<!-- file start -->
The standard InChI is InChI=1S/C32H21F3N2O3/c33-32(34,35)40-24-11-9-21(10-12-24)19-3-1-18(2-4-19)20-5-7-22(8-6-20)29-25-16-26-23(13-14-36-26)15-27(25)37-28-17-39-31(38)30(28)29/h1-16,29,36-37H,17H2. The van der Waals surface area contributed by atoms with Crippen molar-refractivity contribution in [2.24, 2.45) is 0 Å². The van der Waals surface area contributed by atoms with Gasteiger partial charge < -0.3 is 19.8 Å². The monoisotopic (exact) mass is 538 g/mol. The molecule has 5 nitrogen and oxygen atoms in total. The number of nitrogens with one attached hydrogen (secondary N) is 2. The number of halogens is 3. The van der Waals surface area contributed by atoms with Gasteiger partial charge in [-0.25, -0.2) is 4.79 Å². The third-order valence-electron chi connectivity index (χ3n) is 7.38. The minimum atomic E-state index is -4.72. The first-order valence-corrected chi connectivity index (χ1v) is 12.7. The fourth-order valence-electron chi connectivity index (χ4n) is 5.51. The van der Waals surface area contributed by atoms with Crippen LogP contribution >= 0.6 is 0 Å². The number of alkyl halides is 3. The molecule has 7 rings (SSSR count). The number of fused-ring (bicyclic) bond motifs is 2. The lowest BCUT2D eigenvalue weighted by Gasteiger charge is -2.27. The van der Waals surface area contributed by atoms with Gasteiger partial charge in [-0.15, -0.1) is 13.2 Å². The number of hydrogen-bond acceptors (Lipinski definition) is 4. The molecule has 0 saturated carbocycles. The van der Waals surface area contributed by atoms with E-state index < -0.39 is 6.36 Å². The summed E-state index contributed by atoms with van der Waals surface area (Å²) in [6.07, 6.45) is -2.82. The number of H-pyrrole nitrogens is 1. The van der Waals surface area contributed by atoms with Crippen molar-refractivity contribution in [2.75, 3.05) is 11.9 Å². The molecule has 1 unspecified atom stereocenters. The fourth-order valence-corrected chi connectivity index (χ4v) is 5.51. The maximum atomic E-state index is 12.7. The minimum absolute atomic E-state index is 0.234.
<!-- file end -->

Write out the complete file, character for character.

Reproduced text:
The standard InChI is InChI=1S/C32H21F3N2O3/c33-32(34,35)40-24-11-9-21(10-12-24)19-3-1-18(2-4-19)20-5-7-22(8-6-20)29-25-16-26-23(13-14-36-26)15-27(25)37-28-17-39-31(38)30(28)29/h1-16,29,36-37H,17H2. The van der Waals surface area contributed by atoms with Crippen molar-refractivity contribution in [2.24, 2.45) is 0 Å². The van der Waals surface area contributed by atoms with Gasteiger partial charge < -0.3 is 19.8 Å². The monoisotopic (exact) mass is 538 g/mol. The molecule has 5 nitrogen and oxygen atoms in total. The number of nitrogens with one attached hydrogen (secondary N) is 2. The number of halogens is 3. The van der Waals surface area contributed by atoms with Gasteiger partial charge in [-0.25, -0.2) is 4.79 Å². The third-order valence-electron chi connectivity index (χ3n) is 7.38. The minimum atomic E-state index is -4.72. The first-order valence-corrected chi connectivity index (χ1v) is 12.7. The fourth-order valence-electron chi connectivity index (χ4n) is 5.51. The van der Waals surface area contributed by atoms with Crippen LogP contribution >= 0.6 is 0 Å². The number of alkyl halides is 3. The molecule has 7 rings (SSSR count). The number of fused-ring (bicyclic) bond motifs is 2. The lowest BCUT2D eigenvalue weighted by Gasteiger charge is -2.27. The van der Waals surface area contributed by atoms with Gasteiger partial charge in [-0.15, -0.1) is 13.2 Å². The number of hydrogen-bond acceptors (Lipinski definition) is 4. The molecule has 0 saturated carbocycles. The van der Waals surface area contributed by atoms with E-state index < -0.39 is 6.36 Å². The summed E-state index contributed by atoms with van der Waals surface area (Å²) in [6.07, 6.45) is -2.82. The number of H-pyrrole nitrogens is 1. The van der Waals surface area contributed by atoms with Crippen molar-refractivity contribution in [2.75, 3.05) is 11.9 Å². The molecule has 1 unspecified atom stereocenters. The fourth-order valence-corrected chi connectivity index (χ4v) is 5.51. The maximum atomic E-state index is 12.7. The minimum absolute atomic E-state index is 0.234.